Is relaxing the same as self-care?
I was lamenting to my husband that I’m having a hard time finding the space to practice the self-care I need in this season.
He had an honest question: what do you mean no time for self-care? Aren’t you’re relaxing right now? What’s the difference?
It made me think.
What is the difference between relaxing and self-care?
I thought back to my pre-burnout days. I did do “self-care” (as I knew it) back then. I had long soaks in the bathtub with scented candles. I spent a couple hours a week reading my latest novel. I did morning devotional times. Why wasn’t that enough?
Maybe self-care changes on the season, but looking back, I can tell you why my so-called “self-care” wasn’t enough.
I was relaxing, but more importantly, I was escaping.
I read novels to escape the problems of my own world and live, for a while, in the made-up problems of a different world where everything is solved by the end and there’s a happy ending. I wasn’t facing (or solving) my own problems.
I had hot baths to escape the pressures of relational living; where I could be alone and not have to engage with anyone. I got up with the same relational tensions present and not dealt with.
I did devotions because it was a habit I knew was important, not to have meaningful times with God. It was rote, not relational.
My self-care was more of an avoidance mechanism than a self-care practice.
I don’t want to knock relaxation – it’s important. Vital, even.
But it clearly was insufficient.
How would I look after you?
“Self care” is a bit ambiguous for me to really lean into. In fact, when you start paying attention to the world of self-care there’s undertones of hedonism and self-indulgence which sit poorly with me. We women can use “self-care” as an excuse for some pretty unhealthy habits. Maybe that’s why I’ve had an arms-length relationship with the whole idea.
I think what helped me the most mark the difference between relaxing, indulging and self-care was to ask the question: “if I was looking after someone else, how would I care for them?”
Would I tell them to read more novels? Maybe. I wouldn’t take away their novels. But I think I would try to put into their hands some books that would actually help them.
Would I send them to the nail salon for a mani/pedi? I probably wouldn’t stop them, but no, that wouldn’t really be on my essentials list.
Would I tell them to take more baths? Maybe. But I’d be more interested in helping them deal with relational tension so that when they get out of the bath they’re not faced with the same mess that lead them to need an escape in the first place. Rather than escape, invest in relationships. Listen actively. Say important things. Embrace forgiveness. Learn boundaries. I’d advocate counselling.
I’d tell them it’s time to find a way to make chores at home manageable, and not so overwhelming. There’s usually three choices: share the load with your family more, lower your standards, or spend money on housekeeping or meal solutions. Whatever it takes, I want them to be lowering themselves into the bathtub with the satisfaction of a good day, not to avoid problems that will still be there when they get out.
Caring for someone means moving towards health and wholeness.
You can’t move towards health and wholeness without rest and relaxation, and since that’s often the missing ingredient in today’s culture, that’s where you find Pinterest-pretty self-care lists that are entirely ideas on how to relax. They’re not bad; in fact they’re pretty necessary in today’s hustle-oriented world. But they’re not the whole story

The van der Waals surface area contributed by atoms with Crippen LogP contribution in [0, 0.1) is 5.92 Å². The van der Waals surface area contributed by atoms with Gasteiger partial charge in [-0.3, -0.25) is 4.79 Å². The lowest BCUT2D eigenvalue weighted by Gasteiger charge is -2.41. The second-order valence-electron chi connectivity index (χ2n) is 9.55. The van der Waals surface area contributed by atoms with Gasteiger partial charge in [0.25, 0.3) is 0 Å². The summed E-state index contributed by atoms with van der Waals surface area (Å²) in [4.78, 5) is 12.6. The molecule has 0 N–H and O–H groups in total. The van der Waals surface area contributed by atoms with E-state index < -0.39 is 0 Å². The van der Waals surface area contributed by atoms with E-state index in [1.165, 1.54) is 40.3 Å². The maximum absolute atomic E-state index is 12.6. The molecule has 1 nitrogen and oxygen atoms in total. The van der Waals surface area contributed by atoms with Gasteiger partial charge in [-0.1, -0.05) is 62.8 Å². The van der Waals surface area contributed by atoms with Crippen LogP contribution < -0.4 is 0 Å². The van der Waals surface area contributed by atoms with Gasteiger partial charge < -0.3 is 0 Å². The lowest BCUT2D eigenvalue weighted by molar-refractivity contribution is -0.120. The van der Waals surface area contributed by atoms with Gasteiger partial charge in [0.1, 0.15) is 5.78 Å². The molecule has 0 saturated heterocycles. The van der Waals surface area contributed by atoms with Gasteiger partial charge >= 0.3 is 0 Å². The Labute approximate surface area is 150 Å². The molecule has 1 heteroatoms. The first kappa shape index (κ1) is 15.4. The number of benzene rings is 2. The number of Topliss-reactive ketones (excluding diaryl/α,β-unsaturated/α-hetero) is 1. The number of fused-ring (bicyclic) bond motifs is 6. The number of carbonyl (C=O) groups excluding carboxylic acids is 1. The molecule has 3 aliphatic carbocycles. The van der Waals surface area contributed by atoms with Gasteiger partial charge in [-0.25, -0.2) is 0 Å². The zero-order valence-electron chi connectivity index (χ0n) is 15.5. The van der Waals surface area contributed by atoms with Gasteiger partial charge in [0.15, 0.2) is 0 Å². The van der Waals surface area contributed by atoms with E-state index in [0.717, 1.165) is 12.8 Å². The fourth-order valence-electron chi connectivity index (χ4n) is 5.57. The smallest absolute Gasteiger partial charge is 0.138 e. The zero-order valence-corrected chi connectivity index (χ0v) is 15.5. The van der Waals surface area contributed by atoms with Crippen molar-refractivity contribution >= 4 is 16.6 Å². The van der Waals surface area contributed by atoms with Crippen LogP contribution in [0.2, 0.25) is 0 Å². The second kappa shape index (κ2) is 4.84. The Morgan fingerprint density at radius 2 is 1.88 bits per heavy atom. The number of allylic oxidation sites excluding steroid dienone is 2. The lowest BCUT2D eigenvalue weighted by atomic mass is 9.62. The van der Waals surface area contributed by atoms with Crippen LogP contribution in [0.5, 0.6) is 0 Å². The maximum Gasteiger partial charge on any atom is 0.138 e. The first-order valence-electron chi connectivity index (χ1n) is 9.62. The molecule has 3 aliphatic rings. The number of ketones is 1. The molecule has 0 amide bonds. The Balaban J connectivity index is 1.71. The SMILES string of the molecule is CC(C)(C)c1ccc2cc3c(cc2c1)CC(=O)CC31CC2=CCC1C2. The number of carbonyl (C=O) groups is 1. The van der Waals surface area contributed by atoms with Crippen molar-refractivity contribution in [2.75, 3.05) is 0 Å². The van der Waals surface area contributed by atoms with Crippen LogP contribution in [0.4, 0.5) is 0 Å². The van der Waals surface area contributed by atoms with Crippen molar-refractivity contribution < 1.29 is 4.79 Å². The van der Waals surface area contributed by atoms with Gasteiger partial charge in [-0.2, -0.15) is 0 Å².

Health and wholeness is more than rest and relaxation, though rest is an essential part of it.
Sometimes it’s hard work: my running routine is critical to my self-care. I don’t enjoy running (yet) but I know how important it is for my mental health so I run.
Self-care can be messy: seeing a therapist and working through personal issues is key for me right now. It’s tough. There’s a lot of ugly-crying involved. I’d rather a mani/pedi, thank you very much. But it’s also important. It’s healing.
Self-care is deliberate, and includes time for self-reflection. To ask what I’m proud of, why I feel the need to push myself, what makes me avoid this situation so much? And then to take it a step further and deal with what comes up.
Self-care requires vulnerability. Avoidance and escape isn’t self-care. Attending is. Sometimes that takes time, wide-open, uninterrupted space.
I’ve become a big fan of self-care, but with a clearer purpose.
It’s not indulgence and it’s not selfish pursuits.
It is hard work, and often the last thing I want to do. But it moves me towards health, and that’s important.
So when you see me this summer in our hammock with the latest blockbuster in my hand, I’m not practicing self-care. I’m just reading a good novel; not because I need to escape but because I just love to read.
But you’ll also see me going for a run, listening to a health-related podcast that spurs me on to keep up these good habits.
You’ll see us make a rhythm of daily “quiet times” where each family member finds their own space to pursue our own thing (quietly) for an hour every day. Turns out this is a highlight for the kids so far. Who knew?
You’ll find me making the most of early mornings and late nights when the kids are asleep; where the illusion of being alone will hopefully be enough to give me permission to go deep with myself and with God.
And you’ll find me praying that not only will this summer NOT get me off-track with self-care, but rather will find life-giving rhythms that our whole family will benefit from. Relaxing, yes, but also purposefully pursuing health.